Colossians 4:2 MEANING

Colossians 4:2
[7.Conclusion of the Epistle.

(1)FINAL EXHORTATION to prayer (especially for St. Paul himself), and to wisdom towards those without, both in deed and in word (Colossians 4:2-6).

(2)COMMENDATION of Tychicus and Onesimus (Colossians 4:7-9).

(3)SALUTATION from Aristarchus, Marcus, Justus, Epaphras, Luke, Demas (Colossians 4:10-14).

(4)CHARGE to this Church to exchange greetings and letters with the Laodicean Church, and special charge to Archippus (Colossians 4:15-17).

(5)FINAL SALUTATION (Colossians 4:18).]

(2-4) Comp. the almost exact parallel in Ephesians 6:18-20, and see Notes there.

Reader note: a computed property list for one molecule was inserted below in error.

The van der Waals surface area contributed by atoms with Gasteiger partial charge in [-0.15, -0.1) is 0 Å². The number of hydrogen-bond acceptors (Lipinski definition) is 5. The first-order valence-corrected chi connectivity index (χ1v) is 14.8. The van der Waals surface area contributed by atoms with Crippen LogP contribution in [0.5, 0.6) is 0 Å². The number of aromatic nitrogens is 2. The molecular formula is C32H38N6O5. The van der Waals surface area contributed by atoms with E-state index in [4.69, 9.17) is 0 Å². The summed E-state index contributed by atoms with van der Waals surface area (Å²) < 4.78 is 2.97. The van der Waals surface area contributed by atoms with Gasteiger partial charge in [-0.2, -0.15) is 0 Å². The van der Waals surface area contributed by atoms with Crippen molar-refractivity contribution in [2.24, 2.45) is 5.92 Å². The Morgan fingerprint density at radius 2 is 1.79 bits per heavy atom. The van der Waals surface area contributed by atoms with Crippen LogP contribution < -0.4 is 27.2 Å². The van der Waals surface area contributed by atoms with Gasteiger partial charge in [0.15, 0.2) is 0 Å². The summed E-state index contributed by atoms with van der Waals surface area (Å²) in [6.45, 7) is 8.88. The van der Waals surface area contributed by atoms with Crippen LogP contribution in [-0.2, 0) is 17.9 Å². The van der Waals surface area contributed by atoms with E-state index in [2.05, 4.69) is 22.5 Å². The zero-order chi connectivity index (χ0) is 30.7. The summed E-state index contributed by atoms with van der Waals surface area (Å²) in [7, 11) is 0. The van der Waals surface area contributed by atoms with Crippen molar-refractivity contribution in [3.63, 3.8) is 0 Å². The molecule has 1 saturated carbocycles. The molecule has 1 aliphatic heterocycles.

Verses 2-6. - SECTION IX. PRAYER AND SOCIAL CONVERSE. There are added some brief exhortations of a more general tenor, the contents of which are summed up in the heading given to this section. Verse 2. - Continue steadfast in prayer, being watchful (or, wakeful) therein, with thanksgiving (Ephesians 6:18; Romans 12:12; Philippians 4:6; 1 Thessalonians 5:17, 18; 1 Timothy 2:1; Luke 11:5-10; Luke 18:1-8; Luke 21:36; Acts 1:14; Acts 20:31; 1 Corinthians 16:13; 1 Peter 5:8; Matthew 26:41; Mark 14:38). "Steadfast continuance" in prayer is specially illustrated in our Lord's sayings on the subject in St. Luke (comp. Acts 1:14, where the same peculiar verb is used). In Philippians 4:6; 1 Thessalonians 5:17, 18; 1 Timothy 2:l, again "thanksgiving" is associated with "prayer." Wakefulness in prayer is enjoined by Christ in Matthew 26:41 and Mark 14:38: compare the synonymous ἀγρυπνέω, to be sleepless, used in Ephesians 6:1, 2; Mark 13:33; Luke 21:36; Hebrews 13:17. "To be awake" is to be alive in the fullest sense, to have all the powers of perception and action in readiness. The activity of the soul in prayer is to be both energetic and incessant. "With [literally in, ἐν, not μετὰ, as in Ephesians 6:18] thanksgiving gives the pervading element or influence, in or under which the prayers of the Colossians were to be offered (comp. Colossians 1:12; Colossians 2:7; Colossians 3:15, 17).